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New tool incorporates social value into post-secondary procurement practices

December 14, 2021
The British Columbia Collaborative for Social Innovation (BCSCI) created the “Social Procurement Guide: AMPLIFY YOUR PURCHASING DOLLARS FOR A BETTER WORLD” which encourages B.C’s post-secondary institutions to improve economic conditions in their local communities by leveraging their procurement spend.

Simon Fraser University is one of four post-secondary institutions aiming to further their sustainability goals through a new social procurement guide, produced in collaboration with the British Columbia Collaborative for Social Innovation (BCCSI).

Social Procurement: AMPLIFY YOUR PURCHASING DOLLARS FOR A BETTER WORLD is designed to empower procurement professionals in post-secondary institutions to achieve positive social change through their procurement activities.

As purchasers of millions of dollars in goods and services annually, post-secondary procurement departments can be examples of how social and environmental factors can be incorporated in their purchasing practices. 

“Today, we are expected to deliver more than quality and economy when purchasing goods and services, we must consider their social and environmental value and impact as well,” says Mary Aylesworth, SFU’s director of financial operations and guide contributor. “This guide is designed to address the needs of procurement professionals working in Canada’s higher education sector.”

A global movement to reimagine the purpose and practices of public procurement is outlined in the United Nations’ Agenda 2030 for Sustainable Development, recognizing the increasing inequalities between and within nations and their impacts on declining global and local ecosystems.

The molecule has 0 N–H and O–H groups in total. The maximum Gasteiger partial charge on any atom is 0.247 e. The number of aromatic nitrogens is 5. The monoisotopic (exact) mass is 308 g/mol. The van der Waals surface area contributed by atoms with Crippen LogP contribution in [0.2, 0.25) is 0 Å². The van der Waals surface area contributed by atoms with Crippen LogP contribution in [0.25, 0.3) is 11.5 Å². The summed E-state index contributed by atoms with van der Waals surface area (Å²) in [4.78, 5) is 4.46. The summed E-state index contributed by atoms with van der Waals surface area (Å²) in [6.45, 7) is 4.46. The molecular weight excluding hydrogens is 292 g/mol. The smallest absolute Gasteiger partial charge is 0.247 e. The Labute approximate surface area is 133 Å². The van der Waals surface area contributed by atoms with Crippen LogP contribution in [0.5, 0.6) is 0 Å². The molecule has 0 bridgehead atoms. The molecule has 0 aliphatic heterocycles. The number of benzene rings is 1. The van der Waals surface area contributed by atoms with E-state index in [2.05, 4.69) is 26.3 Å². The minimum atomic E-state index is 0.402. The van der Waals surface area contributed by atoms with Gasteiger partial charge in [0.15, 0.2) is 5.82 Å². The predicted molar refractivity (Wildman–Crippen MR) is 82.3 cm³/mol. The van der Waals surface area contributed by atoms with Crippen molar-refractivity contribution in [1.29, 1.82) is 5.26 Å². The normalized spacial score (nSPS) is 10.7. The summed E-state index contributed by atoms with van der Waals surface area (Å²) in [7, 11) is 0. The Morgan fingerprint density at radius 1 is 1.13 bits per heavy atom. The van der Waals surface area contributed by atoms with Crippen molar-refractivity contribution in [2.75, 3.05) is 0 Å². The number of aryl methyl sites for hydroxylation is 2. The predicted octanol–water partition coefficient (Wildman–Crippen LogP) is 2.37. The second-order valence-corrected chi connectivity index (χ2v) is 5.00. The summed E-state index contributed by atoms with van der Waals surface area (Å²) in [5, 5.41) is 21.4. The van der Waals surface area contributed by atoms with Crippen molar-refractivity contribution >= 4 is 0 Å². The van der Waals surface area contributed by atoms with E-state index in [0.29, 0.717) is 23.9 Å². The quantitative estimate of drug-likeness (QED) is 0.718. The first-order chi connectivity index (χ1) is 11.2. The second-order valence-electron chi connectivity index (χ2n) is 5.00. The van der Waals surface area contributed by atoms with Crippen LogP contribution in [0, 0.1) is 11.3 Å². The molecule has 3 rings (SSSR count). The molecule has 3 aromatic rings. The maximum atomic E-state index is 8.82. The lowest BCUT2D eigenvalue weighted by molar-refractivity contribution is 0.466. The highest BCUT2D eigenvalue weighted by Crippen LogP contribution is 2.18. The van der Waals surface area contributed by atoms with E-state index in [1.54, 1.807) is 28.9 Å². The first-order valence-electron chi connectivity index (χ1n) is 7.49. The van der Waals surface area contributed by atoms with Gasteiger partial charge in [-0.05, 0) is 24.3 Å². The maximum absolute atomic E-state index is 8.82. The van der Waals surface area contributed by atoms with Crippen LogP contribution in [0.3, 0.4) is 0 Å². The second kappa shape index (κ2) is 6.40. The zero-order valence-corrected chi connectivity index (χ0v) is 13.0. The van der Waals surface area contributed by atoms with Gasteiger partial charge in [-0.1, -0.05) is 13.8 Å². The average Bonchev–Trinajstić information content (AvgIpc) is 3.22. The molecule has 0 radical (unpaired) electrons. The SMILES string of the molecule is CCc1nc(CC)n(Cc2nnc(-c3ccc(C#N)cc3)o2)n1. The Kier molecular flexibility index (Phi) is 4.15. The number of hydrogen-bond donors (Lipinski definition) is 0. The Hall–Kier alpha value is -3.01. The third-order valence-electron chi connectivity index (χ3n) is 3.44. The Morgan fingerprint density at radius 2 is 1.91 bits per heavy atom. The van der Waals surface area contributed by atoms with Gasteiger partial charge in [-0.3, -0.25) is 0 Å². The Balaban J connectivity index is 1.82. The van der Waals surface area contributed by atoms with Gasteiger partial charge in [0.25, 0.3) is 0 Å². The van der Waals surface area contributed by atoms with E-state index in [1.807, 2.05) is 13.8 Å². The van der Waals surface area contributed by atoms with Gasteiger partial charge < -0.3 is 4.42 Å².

How this guide can help:

The BCCSI developed the guide in partnership with SFU, the British Columbia Institute of Technology (BCIT), the University of Northern British Columbia (UNBC), and Vancouver Island University (VIU), with support from the McConnell Foundation

The guide, the result of research conducted over two years, provides insights on procurement practices in higher education and other public sectors throughout Canada, the United States, the United Kingdom, and Australia. 

As a practical tool, it will encourage post-secondary institutions to take a broader approach to social procurement practices and build social procurement strategies.

How SFU is practicing social procurement

Included in the guide are some examples of social procurement initiatives at SFU, such as the Aboriginal Procurement Program which aims to increase the number of Indigenous-owned suppliers to the university.  There is also an innovative approach to sourcing catering services by focusing on Indigenous and social-purpose catering firms.  SFU is also committed to the welfare of workers employed by our suppliers; one approach has been to require suppliers to pay higher wages than the industry standard.

Defining social procurement: How institutions play their part 

Post-secondary institutions strive to be leaders in the global sustainable procurement movement, which seeks to avoid negative environmental impacts while simultaneously benefiting the organization, society and the economy. In recent years, post-secondary institutions have focused on two aspects of sustainable procurement — environmental sustainability and labour and human rights issues.

Although those are significant first steps in social procurement, most post-secondary institutions look beyond those two aspects by taking a broader approach to achieving social value. For example, post-secondary institutions can use socially-focused procurement practices to support local communities in their efforts to reduce poverty, advance economic and social inclusion, and grow the local economy.

Learn more about the social procurement guide here.

 

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